Judy's Side (Rude Version):
Prison's gonna be rough for a man who voluntarily tells people to call him "Scooter," especially since that man's last name is the same as a brand of fruit. Yep, there's gonna be a mighty throwdown in the cellblock to see who gets to pull the poptop on I. Lewis Libby's can of peaches. And in the end, once Scooter's peaches are plundered, he's gonna be sold for a few packs of cigarettes to the homies by the b-ball court. Let's not even anticipate the penitentiary of horrors awaiting a man who lets another man call him "Turd Blossom."

For if there's anything we learned this weekend from the New York Times articles on Judith Miller's role in Plamegate (call Sunday's paper: "Suite: Judy WMD Eyes"), it's that Dick Cheney's number one guy, Scooter Libby, is already fucked, even before he passes through the prison gates (the Rude Pundit is aware that chances are that not only will no one in the Bush administration actually serve time for outing a CIA agent, but that pardons are inevitable- still, a boy can dream). Here's a guy who, after trying to discredit Joseph Wilson to anyone who'd listen, then obviously told reporters he never said it.

And then there's Judy's side (an interesting homonym for "Judicide," which is what the New York Times seems to have committed). In essence, here's what Judith Miller says: "I am an insider, you fuckin' peasants, and you are not worthy to lick my fucking boots. I was proudly the fuck toy of Scooter Libby. I screamed in delight when he shoved his fist into my kooz to turn me into a meat puppet. If Scooter says he's mad at the CIA because they're making President Bush look bad, then all Scooter has to do is shift his thumb on my clit and I'll scream it loud and clear. If Scooter wants to destroy Joseph Wilson, it's only the fucking useless editors who'll stand in the way. Oh, unhappy Scooter, how he confided in me that the CIA is comprised of pissant cocksuckers who would have the audacity to dare attempt to undermine our nation's proud march to war to find the weapons I said were there. So Scooter said, tickling my cooter with information. Scooter could have been anything he wanted to me. Senior administration official? Former Hill staffer? Rodeo attendee? Kitten fucker? All of them were true, so I felt no ethical qualms in identifying him as such. In the end, I wasn't wrong, though, because, you see, I'm just a reporter, I only reported what I was told, so Scooter, dear Scooter, would use the dildo he whittled out of an aspen tree on me again and again. And did I mention that I went to prison?" They are the words of someone who deluded herself into being a protective gatekeeper to those in power, the last clinging to a shred of self-respect over her being duped, made the fool, and done the bidding of masters.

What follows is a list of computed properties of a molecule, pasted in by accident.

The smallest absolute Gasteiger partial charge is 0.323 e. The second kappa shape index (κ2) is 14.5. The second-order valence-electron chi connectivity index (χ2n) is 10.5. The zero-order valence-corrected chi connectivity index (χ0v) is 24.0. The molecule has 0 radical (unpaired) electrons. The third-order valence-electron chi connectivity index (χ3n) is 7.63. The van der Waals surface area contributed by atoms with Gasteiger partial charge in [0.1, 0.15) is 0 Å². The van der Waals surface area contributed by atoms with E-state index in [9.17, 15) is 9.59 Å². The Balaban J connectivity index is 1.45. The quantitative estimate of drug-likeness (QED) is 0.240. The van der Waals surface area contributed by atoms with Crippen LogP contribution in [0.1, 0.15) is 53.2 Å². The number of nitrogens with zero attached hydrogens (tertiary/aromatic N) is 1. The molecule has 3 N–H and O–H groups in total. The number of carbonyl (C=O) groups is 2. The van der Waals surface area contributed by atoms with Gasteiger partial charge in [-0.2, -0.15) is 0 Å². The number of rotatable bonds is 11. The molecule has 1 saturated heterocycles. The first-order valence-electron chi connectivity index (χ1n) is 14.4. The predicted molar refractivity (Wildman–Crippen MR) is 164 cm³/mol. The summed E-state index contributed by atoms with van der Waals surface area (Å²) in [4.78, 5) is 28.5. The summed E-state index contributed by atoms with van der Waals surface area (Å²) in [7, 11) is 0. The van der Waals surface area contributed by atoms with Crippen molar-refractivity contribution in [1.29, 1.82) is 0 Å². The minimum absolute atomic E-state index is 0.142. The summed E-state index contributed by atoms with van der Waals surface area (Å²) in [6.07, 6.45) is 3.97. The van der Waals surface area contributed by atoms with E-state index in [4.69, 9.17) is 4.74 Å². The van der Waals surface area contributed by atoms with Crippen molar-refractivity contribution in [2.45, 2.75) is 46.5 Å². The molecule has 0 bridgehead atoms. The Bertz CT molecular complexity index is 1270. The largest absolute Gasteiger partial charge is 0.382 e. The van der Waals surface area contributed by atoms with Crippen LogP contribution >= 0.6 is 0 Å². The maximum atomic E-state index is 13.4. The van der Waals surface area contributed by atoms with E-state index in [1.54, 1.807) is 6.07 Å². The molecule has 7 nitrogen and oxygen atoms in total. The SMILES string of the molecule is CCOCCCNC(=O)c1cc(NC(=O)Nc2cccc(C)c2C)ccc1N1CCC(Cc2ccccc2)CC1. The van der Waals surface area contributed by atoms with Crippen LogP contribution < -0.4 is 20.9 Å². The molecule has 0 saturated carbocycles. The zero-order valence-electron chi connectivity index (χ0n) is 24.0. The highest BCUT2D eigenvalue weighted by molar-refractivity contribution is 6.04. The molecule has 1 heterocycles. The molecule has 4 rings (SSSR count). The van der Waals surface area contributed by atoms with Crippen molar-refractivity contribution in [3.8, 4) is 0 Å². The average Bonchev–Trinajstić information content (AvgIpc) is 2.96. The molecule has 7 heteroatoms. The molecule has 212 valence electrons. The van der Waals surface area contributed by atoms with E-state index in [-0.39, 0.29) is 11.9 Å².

Judy got played, man, like every sycophantic cock and cunt in history, everyone who thought they were really a part of an inner circle when, inevitably, they were just the disposable lackeys. While she was busy sucking off Ahmed Chalabi and the other crazed, greedy thugs of the Iraqi National Congress, while she was ridin' high with the WMD searchers, gettin' roughly fucked in jeeps by those she was embedded with, the real story was happening under her nose: the betrayal of a nation through a complacent media that was hungry to be accepted by those who despised it.

Judy can remember the day in Jackson Hole, Wyoming when she last saw Scooter Libby ("At a rodeo one afternoon, a man in jeans, a cowboy hat and sunglasses approached me"), but she cannot remember the name of a the source who gave her Valerie Plame's name. It's like saying you remember your fifteenth date, but you can't remember the first guy who went down on you. Or perhaps she doesn't remember because more than one person gave her the name. Oh, the questions that remain.

She may as well have said, "My notes tell me that at our first encounter, Scooter Libby fingerfucked me. At our second, he used a dildo. Fitzgerald asked if it was a vibrator. I told him my notes say, 'Doldo,' and that whether or not it vibrated, I cannot recall. My final Scooter conversation was phone sex, with Scooter telling me to stroke my throbbing reporter's pen tip as he described fucking Joseph Wilson and his wife at the same time. How surprised I was when I read Scooter's letter saying that he had never touched my pussy or talked about fucking me when my notes clearly say he did."

Everyone is pointing to George Clooney's encomium to the dead press in the flick Good Night and Good Luck as a way of seeing the role of the media in these empty times. But the Rude Pundit is reminded of another movie. There's a great moment involving Saul Rubinek as the weaselly writer from the Northeast in Clint Eastwood's film Unforgiven, who had made himself part of the story of Little Bill, Gene Hackman's vicious, torturing sheriff who sought to rid his town of "assassins." After Eastwood's Will Munny kills all the putative "good guys," Rubinek sidles up to Munny to wheedle his way into that story. Eastwood threatens to shoot him and the writer, who thought he had become one of the tough cowboys, goes scampering off into the rain-soaked night.